The steady influx of modernists into Southern California may have signaled the beginning of the end of the hegemony of California Impressionism, but landscape as subject never went away. Although some of those modernists fell into relative obscurity during the 1950s and 1960s, another avant-garde rose in its wake, centered on the artists associated with the Ferus Gallery (1957–66), including John Altoon, Llyn Foulkes, Kenneth Price, and Ed Ruscha. Defining the landscape by way of Northern California bohemia were several painters based in San Francisco: Elmer Bischoff, Jay DeFeo, Richard Diebenkorn, David Park, and Paul Wonner.

The exhibition also features many examples of OCMA’s strong holdings in photography by artists active in the 1970s and 1980s who helped redefine the issues of representation and landscape. By taking an often critical look at the growing industrialization of landscape, such artists as Lewis Baltz, Laurie Brown, John Divola, Lee Friedlander, Anthony Hernandez, Richard Misrach, John Pfahl, Stephen Shore, and Arthur Taussig helped push the boundaries of landscape by bringing civilization into the picture in an often unflattering way.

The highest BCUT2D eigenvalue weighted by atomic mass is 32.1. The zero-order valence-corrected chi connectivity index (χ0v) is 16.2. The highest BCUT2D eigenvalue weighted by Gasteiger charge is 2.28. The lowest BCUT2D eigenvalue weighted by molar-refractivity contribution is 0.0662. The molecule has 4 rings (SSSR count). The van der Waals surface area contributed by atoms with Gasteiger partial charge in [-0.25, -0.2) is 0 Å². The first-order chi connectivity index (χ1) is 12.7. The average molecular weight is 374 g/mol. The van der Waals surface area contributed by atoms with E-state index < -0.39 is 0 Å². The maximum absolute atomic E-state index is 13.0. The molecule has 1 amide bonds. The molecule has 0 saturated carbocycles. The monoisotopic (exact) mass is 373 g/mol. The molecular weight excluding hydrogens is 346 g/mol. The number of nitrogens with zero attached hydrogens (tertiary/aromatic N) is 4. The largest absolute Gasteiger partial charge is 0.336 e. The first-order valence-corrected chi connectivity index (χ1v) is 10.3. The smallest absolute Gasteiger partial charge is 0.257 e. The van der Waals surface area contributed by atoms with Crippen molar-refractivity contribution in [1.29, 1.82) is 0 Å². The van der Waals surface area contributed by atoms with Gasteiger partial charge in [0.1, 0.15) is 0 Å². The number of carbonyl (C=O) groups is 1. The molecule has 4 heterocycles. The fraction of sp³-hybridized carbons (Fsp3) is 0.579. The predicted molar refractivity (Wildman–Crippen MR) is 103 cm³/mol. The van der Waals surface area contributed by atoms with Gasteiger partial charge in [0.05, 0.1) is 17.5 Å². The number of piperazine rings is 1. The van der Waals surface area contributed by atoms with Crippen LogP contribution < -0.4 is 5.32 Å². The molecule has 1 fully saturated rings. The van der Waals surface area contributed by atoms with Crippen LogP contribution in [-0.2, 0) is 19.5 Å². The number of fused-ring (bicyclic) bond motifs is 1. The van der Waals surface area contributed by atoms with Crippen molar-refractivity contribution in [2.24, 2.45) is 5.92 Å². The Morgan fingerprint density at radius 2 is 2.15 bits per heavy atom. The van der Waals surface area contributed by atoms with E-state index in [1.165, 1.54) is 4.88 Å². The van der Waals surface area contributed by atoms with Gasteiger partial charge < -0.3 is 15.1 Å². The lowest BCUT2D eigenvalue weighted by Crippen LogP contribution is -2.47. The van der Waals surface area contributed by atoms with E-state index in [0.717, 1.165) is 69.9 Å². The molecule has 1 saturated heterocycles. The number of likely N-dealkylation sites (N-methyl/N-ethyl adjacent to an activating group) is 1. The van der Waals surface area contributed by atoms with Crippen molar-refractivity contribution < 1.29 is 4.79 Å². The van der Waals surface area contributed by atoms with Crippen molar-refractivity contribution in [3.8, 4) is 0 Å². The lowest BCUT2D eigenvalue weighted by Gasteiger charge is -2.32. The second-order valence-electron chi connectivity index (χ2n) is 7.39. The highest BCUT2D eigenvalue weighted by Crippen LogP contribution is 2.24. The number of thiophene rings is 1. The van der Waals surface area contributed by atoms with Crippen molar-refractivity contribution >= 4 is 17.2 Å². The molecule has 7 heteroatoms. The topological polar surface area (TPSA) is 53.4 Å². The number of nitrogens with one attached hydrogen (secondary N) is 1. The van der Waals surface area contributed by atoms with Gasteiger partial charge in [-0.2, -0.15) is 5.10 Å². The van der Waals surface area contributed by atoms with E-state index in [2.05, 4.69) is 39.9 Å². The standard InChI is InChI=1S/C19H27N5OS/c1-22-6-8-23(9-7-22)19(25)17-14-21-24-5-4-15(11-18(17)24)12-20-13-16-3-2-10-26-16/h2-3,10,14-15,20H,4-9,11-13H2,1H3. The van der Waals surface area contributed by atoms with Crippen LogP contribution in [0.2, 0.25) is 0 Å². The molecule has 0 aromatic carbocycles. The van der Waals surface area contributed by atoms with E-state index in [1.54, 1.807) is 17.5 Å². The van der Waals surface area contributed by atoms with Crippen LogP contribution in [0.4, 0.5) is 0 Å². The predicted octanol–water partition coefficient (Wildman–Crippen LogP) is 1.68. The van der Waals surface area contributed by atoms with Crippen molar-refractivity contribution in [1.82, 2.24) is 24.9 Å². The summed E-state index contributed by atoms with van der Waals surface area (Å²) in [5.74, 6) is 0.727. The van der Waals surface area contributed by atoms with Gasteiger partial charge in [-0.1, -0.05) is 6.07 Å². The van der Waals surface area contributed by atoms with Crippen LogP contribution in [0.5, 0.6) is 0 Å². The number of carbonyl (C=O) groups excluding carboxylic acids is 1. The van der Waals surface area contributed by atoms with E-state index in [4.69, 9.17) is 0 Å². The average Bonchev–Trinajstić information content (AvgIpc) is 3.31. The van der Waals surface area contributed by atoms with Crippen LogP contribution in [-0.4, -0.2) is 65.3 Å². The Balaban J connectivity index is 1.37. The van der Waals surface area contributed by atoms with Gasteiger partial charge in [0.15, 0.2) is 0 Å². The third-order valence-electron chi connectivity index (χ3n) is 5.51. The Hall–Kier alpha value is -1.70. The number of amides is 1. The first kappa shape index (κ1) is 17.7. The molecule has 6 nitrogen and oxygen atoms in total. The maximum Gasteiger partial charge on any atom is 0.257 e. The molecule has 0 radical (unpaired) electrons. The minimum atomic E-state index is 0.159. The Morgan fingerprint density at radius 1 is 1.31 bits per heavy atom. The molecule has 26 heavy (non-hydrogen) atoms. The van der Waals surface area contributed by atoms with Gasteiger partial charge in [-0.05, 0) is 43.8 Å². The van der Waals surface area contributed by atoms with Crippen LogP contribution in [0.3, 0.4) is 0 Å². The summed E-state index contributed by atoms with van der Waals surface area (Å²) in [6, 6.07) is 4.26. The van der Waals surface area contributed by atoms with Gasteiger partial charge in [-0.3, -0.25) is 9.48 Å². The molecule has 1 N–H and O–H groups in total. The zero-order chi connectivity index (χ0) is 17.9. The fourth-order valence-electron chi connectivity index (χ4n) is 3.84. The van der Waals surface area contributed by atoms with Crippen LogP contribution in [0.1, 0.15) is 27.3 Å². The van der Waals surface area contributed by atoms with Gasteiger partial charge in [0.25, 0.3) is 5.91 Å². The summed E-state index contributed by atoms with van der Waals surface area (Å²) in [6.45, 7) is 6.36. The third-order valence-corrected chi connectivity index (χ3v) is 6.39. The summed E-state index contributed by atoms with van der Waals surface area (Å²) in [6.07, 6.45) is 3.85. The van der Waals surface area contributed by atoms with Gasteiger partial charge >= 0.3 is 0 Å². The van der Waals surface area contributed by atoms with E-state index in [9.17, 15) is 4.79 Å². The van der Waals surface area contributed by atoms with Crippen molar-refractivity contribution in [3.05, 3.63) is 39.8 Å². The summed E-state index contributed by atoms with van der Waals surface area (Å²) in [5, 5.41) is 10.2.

At the other end of the spectrum, certain artists showed an ongoing commitment to painting, especially in cases where the practitioners pursued an idiosyncratic or maverick approach to the history of the medium. In the early 1960s, Laguna Beach resident Roger Kuntz achieved critical attention for tightly cropped images of freeways and overpasses with occasional glimpses of nature in the margins; ten years later, muralist Terry Schoonhoven was employing trompe-l'oeil techniques at architectural scale representing slices of local nature dramatized within unexpected formats and location. California Landscape into Abstraction also showcases paintings by Carlos Almaraz, Larry Cohen, and John Lees.

Throughout the installation, California Landscape into Abstraction incorporates more recent developments in landscape interpretations, with digital and photographic work by Walead Beshty, Katy Grannan, Shirley Shor, Diana Thater, Mungo Thomson, and Amir Zaki. Painters working today who are interpreting the landscape genre in even looser reading include Brian Calvin, Brian Fahlstrom, Pearl C. Hsiung, and Mary Weatherford.

Instead of a chronological installation for the exhibition, Cameron has organized the works in a thematic design that dissolves some of the barriers between historical styles. Each gallery focuses on a particular theme—albeit with diverse approaches—presenting key selections for visitors to explore and better understand how the landscape interpretations evolved over the decades. The section devoted to Color and Light, for example, includes works by artists separated from each other by a span of many decades—but nonetheless exploring comparable issues. Other thematic groupings include Mapping, Marking, and Measuring; Language of the Land; First Impressions, The Modernist Variations; Occupied Vistas; A Backyard Eden; Paradise Endangered; Manmade Landscapes; and Fictional Histories.